Inaccuracies in vote count. To say that there doesn’t seem to be a lot of confidence in the accuracy of the vote count would be an understatement. The Securities Transfer Association found that, out of 183 meetings its members had tabulated in that past year, 130 had overvoting problems. Although most were ultimately reconciled, the question remained as to why the overvoting occurred. There are many issues related to the inaccuracy of vote counts—overvoting, undervoting, empty voting (when voting rights and economic interest are separated), breaks in the chain of custody, improperly completed proxy cards and difficulties associated with vote counting, confirmation and reconciliation. These issues arise out of the decision made decades ago to move to a system of share immobilization, under which most shares are held in street name and reflected in positions listed at a centralized depositary (DTC), where they are treated as a “fungible mass of shares not traceable to any individual.” While the system makes share transfers easier, the arrangement is itself complex, compounded by many layers of intermediation—the transfer agent, the custodian and perhaps several subcustodians—that can complicate and obscure proxy voting and lead to mismatches that ultimately disqualify votes. What’s more, not all shares are voted in accordance with the instructions of the beneficial owner. For example, custodians generally can’t vote shares that have been lent out and are not on their books on the record date, and yet the custodians may not directly receive information about the record date on a sufficiently timely basis to recall the shares in to order to vote them. Similarly, shares transferred after the record date are often not voted or voted inaccurately.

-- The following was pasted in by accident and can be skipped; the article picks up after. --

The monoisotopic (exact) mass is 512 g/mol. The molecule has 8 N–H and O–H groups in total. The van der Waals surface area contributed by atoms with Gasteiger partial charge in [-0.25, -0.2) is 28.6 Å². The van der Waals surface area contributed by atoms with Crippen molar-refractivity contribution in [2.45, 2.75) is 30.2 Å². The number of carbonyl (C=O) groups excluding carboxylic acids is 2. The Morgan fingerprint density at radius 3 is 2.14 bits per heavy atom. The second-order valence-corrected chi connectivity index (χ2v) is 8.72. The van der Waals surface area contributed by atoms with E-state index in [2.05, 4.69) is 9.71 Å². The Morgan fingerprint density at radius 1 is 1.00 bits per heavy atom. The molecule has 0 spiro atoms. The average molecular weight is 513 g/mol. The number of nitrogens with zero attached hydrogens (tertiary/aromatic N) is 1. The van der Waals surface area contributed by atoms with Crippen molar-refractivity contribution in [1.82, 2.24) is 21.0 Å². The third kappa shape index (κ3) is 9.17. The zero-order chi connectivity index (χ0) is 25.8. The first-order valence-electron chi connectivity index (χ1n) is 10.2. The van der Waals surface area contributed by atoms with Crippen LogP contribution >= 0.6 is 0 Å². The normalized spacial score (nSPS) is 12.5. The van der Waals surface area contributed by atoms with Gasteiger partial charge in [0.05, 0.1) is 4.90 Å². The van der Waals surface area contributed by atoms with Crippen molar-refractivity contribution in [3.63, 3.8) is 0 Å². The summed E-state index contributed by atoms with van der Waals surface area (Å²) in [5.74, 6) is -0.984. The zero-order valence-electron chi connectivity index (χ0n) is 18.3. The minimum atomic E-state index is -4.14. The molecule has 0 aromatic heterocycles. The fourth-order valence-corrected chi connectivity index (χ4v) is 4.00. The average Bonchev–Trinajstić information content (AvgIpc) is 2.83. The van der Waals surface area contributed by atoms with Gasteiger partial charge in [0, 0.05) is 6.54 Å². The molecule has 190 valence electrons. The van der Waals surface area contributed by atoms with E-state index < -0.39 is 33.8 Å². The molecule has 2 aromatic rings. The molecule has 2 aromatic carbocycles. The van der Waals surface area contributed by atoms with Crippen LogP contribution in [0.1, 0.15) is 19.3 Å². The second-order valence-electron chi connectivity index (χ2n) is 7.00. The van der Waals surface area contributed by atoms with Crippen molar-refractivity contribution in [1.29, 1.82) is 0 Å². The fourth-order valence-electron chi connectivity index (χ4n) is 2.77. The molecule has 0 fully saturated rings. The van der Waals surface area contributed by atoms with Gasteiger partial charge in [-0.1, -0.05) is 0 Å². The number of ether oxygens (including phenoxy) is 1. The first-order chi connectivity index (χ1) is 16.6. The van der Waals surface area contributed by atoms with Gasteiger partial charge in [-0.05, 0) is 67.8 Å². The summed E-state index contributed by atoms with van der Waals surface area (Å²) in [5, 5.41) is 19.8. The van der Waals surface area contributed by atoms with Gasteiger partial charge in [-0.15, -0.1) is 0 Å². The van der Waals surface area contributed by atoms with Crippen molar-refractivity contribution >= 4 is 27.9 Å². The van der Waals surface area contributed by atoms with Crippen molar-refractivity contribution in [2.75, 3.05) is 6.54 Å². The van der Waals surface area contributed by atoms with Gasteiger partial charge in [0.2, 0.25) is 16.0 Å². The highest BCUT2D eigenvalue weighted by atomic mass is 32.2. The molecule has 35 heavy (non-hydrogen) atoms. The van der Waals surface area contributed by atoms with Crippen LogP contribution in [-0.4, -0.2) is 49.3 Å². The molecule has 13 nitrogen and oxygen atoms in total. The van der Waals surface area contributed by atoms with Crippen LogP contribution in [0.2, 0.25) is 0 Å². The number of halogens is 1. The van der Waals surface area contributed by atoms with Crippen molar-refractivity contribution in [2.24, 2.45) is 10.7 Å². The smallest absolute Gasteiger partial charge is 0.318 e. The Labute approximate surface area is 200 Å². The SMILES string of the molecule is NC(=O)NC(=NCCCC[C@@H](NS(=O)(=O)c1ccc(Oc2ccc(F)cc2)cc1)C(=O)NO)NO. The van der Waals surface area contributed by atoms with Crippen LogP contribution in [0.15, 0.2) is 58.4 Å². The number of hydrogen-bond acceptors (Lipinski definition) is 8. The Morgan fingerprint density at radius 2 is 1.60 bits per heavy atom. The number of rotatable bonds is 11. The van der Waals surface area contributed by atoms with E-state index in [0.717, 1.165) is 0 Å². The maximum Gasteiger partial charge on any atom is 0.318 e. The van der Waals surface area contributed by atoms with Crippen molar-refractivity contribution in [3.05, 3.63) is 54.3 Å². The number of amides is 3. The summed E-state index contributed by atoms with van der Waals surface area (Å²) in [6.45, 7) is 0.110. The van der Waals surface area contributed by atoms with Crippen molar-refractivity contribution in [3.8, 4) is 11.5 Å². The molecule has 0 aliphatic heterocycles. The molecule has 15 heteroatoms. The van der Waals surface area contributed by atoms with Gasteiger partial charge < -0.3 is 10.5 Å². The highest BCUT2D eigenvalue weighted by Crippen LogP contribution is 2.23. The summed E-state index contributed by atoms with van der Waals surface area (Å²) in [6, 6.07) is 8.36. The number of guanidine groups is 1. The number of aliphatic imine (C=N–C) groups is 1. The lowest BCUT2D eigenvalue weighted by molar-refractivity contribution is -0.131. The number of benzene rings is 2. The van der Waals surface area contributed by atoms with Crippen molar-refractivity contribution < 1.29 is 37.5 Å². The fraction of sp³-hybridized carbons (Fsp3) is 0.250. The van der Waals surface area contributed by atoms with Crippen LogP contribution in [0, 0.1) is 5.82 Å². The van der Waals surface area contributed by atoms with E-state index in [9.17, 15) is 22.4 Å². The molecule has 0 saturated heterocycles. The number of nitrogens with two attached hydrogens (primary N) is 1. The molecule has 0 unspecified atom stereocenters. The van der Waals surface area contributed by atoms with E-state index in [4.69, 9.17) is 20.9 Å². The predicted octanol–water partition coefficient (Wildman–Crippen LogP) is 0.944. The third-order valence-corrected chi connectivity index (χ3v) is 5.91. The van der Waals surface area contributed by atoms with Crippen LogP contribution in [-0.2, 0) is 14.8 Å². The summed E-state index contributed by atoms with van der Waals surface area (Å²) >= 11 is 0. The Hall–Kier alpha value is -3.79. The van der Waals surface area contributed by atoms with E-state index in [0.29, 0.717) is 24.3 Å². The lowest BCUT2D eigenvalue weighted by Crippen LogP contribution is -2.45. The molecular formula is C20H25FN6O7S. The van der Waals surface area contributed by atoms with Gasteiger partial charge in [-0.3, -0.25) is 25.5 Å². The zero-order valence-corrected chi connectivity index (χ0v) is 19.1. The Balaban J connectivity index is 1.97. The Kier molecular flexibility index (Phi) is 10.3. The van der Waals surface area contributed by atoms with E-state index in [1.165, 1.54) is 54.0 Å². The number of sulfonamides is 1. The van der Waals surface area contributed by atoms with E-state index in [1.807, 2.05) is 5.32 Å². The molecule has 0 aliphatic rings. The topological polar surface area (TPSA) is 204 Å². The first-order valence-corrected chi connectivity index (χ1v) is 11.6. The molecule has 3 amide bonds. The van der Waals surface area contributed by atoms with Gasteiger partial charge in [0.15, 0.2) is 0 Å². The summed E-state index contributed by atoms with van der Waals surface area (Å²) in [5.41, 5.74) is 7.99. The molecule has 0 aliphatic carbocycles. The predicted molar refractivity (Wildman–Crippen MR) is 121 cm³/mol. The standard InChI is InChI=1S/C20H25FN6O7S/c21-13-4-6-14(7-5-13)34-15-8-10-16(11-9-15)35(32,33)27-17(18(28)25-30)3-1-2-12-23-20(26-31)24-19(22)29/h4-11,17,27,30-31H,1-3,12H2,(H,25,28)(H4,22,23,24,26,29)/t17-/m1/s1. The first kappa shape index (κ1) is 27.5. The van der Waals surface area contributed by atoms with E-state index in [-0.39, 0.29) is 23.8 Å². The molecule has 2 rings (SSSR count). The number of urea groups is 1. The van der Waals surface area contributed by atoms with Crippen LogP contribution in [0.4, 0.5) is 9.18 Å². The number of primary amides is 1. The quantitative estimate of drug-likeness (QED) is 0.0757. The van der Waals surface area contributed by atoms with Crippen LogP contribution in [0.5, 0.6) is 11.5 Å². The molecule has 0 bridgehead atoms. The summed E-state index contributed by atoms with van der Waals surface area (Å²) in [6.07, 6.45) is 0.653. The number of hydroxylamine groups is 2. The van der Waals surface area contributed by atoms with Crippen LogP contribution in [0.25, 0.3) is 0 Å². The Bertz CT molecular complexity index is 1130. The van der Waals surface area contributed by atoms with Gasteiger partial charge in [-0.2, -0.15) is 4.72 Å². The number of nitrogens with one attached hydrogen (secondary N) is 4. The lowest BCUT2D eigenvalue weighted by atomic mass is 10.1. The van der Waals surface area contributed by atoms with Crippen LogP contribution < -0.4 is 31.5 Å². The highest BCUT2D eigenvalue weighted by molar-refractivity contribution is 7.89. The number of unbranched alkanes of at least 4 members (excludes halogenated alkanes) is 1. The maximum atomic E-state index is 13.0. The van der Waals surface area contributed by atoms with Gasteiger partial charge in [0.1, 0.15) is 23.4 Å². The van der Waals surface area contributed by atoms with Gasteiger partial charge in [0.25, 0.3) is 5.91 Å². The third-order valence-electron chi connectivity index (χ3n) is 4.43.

Vote confirmation. Shareholders tend to assume their shares have been voted, but that may not really be the case. As a basic matter, investors should have the ability to see through the chain of intermediaries to confirm that their shares have been voted as directed, but it’s often difficult or impossible for them to do so. This problem is exacerbated by the practice of share lending, as noted above, and there is apparently little transparency regarding share lending practices.
The full article is available at https://www.jdsupra.com/legalnews/blog-sec-s-investor-advisory-committee-42889/